All web sites need external files like images, or you might have PDF files you want your clients to download.

Uploading, optimizing and scaling images typically requires a lot of manual work and at least some Photoshop skills. In Innota all image related tasks are as easy as pie and they can be handled on the template level. Read on to learn more.

Uploading Files

The first thing you need to do is to upload your file to Innota server. Just click on Files => Upload file.

If you want to, you can easily type in a new name for your file. Innota will use this as the saved filename. If you want to create a folder structure to organize your files, you can use / in the filename.

For instance, you might upload an image from your phone named IMG_76387216378.JPG and you could rename it to 2016/03/start-of-the-vespa-season.jpg. This can help search engines to index the file and it helps you stay organized.

If you're uploading an image you have a couple of extra options. You can choose to optimize the image, or scale it before saving.

Linking to Files

Creating links to uploaded files and images is easy. When you open a file in the admin panel you can see the full, absolute URL to your file. You can copy paste this URL and send it to your friends or share it directly in social media.

There's an even easier way to create URL's if you're creating links inside your Innota site. There's a special file() function you can use to create the url to your file. Here's an example:

You can download the pdf <a href="{{ file('marketing.pdf') }}">here</a>.

This would be rendered as something like this

You can download the pdf <a href="">here</a>.

It's easy to create links to files using Markdown, for instance, inside a blog post. Here's a Markdown example:

You can download the pdf [here](file:marketing.pdf).

The rendered HTML would look exactly the same in both of the examples above.

Linking to Images

Linking to images as just as easy as linking to any other type of file. In fact, you can use the same file() function to get the full, absolute URL for your image.

<img src="{{ file('vespa.jpg') }}" alt="Vespa" />

This works perfectly, but there is a more powerful image() function just for linking to image files.

Scaling and Optimizing Images

image() function makes it easy to scale and optimize your images.

Technical Details

Under the hood we use jpegoptim to optimize JPEG images and pngquant to optimize PNG images.

Lets use this blog as an example. All of the blog posts include a header image, which is displayed both on the individual post page and the blog index. The main content column is only 605px wide, so there really is no point in using any wider images. But I'm lazy and I don't want to scale the images before uploading them to Innota, and this is exactly where image() function helps.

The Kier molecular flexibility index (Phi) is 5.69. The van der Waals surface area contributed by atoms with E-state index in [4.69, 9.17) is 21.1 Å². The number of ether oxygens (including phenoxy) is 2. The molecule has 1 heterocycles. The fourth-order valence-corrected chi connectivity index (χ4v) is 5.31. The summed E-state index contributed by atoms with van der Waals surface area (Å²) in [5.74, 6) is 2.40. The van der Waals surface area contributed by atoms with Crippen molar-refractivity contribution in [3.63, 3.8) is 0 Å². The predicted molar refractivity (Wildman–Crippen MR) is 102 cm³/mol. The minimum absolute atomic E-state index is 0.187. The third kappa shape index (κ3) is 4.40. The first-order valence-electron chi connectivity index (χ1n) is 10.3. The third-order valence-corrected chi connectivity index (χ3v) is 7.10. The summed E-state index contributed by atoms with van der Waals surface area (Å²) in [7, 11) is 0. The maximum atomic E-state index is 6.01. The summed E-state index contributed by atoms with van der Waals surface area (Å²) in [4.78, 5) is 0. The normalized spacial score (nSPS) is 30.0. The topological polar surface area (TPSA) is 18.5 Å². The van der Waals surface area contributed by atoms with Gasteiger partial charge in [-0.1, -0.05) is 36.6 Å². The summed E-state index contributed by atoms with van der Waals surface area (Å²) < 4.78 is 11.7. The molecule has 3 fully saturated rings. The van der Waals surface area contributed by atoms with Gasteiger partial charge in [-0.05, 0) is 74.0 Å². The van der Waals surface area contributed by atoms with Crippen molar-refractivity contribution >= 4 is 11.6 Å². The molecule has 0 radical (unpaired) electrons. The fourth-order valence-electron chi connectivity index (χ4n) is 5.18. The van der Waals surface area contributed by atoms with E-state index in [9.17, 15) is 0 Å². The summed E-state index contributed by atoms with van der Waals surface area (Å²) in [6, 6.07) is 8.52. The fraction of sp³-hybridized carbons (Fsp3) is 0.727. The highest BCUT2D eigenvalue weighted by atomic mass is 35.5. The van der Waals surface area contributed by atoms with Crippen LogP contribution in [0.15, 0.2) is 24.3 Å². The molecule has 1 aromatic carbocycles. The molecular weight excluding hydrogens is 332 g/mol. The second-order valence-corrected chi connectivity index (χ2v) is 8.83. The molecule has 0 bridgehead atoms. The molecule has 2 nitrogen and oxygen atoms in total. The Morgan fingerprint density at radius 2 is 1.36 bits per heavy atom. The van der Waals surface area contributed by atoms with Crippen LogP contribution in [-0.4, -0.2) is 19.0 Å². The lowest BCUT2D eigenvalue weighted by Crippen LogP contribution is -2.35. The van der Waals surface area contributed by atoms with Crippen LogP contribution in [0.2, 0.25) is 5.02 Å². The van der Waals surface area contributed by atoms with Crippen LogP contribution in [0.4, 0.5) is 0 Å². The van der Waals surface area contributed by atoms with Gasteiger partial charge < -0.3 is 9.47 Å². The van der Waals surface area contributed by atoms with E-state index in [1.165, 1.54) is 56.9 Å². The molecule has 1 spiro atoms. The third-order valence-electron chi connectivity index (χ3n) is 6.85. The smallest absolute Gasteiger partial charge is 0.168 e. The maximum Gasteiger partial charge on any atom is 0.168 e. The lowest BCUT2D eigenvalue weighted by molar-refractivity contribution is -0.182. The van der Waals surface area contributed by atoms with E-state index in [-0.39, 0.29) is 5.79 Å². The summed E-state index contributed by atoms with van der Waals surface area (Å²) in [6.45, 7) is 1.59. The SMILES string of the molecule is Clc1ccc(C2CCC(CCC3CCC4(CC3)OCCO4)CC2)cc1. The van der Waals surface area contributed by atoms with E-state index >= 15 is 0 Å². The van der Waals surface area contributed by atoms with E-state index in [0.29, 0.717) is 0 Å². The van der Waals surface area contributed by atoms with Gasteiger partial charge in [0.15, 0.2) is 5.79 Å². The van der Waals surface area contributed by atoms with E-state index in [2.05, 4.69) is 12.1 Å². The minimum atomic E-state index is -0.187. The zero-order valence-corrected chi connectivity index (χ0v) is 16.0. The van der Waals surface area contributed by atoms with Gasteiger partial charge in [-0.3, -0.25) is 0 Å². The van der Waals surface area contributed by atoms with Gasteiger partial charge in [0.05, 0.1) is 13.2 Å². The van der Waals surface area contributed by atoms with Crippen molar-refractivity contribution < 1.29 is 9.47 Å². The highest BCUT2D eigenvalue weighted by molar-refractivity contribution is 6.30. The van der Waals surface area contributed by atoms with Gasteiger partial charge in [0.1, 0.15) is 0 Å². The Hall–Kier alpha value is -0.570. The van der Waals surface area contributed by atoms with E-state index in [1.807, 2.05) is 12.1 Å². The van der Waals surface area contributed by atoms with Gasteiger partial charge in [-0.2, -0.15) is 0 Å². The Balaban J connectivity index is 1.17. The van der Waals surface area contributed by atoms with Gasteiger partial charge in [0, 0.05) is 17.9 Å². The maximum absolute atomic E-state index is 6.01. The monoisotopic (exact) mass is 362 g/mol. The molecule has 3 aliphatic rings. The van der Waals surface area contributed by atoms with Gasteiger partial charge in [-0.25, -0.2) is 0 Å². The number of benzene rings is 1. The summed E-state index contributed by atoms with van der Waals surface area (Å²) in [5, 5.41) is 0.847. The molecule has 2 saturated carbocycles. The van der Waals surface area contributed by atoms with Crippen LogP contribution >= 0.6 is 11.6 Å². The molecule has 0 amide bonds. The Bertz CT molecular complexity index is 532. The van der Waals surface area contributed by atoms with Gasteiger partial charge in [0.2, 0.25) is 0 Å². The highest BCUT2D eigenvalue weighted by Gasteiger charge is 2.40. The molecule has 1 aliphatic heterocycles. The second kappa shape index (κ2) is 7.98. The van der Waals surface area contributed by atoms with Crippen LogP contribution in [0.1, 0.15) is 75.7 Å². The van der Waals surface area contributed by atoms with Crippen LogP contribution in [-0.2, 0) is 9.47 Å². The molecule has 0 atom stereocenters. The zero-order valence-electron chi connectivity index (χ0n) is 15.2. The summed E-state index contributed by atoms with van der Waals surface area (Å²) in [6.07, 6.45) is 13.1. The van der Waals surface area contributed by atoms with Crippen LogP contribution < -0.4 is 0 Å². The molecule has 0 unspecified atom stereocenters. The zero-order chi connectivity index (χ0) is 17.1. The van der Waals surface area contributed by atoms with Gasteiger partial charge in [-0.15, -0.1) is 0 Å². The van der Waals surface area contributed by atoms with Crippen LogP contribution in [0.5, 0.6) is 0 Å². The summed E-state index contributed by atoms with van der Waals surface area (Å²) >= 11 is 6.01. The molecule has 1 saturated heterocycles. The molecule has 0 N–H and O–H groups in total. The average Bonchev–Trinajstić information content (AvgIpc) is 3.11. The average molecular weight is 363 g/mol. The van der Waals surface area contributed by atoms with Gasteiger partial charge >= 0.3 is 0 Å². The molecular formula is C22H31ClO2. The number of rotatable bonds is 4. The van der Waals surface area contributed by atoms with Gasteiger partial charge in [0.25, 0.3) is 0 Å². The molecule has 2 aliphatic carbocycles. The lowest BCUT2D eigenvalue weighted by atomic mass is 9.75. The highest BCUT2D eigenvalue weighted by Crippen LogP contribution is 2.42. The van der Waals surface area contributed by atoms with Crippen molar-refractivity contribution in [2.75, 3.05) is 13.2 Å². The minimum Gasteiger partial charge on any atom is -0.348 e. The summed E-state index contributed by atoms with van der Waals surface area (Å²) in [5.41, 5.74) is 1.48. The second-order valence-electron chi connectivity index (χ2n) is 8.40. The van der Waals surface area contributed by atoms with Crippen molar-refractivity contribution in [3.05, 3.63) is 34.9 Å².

I can use the image() function to automatically scale and optimize the image. Here's how I can get the URL to the image scaled down to a width of 605px.

<img src="{{ image('vespa.jpg', { "width" : 605 }) }}" />

When Innota finds a image() function with width parameter set, it tries to find a file called vespa.jpg that is 605px wide. If such an image is not found, Innota tries to find the original file called vespa.jpg. If this file is found, Innota creates a copy of the file, scales it down to the desired width and optimizes the result.

The rendered HTML would look something like this

    <img src="" />

It couldn't get any easier than this to scale down your images based on the width of the container where the image will be displayed. The smaller the image resolution, the smaller the filesize and the faster your site loads.

Getting Image Dimensions

One of the HTML best practices is to set width and height attributes to all of your img tags. This makes the browser to reserver the space for the images even before the image is loaded. This can make the rendering of the web page faster.

If you're using image() function to dynamically scale images it might be difficult to get the image width and height. This is where image_height() and image_width() functions come into the picture.

Here's an example

<img src="{{ image('vespa.jpg') }}" 
width="{{ image_width('vespa.jpg') }}" 
height="{{ image_height('vespa.jpg') }}" />

This would be rendered as something like this

<img src="" width="1980" height="1080" />

These functions are most useful when you're using image() function to dynamically scale your images. Lets improve the example above and scale the image down to 605px and add both width and height attributes in the img tag.

<img src="{{ image('vespa.jpg', { "width" : 605 }) }}" 
width="{{ image_width('vespa.jpg', { "width" : 605 }) }}" 
height="{{ image_height('vespa.jpg', { "width" : 605 }) }}" />

This would be rendered as

<img src="" width="605" height="340" />

Both height and width are checked from the scaled down version of the image vespa.jpg. In this, case the width is, of course, 605px and you could hard code that, but the height is more difficult to get if you have images with many different aspect ratios.

Updated at 2018/11/21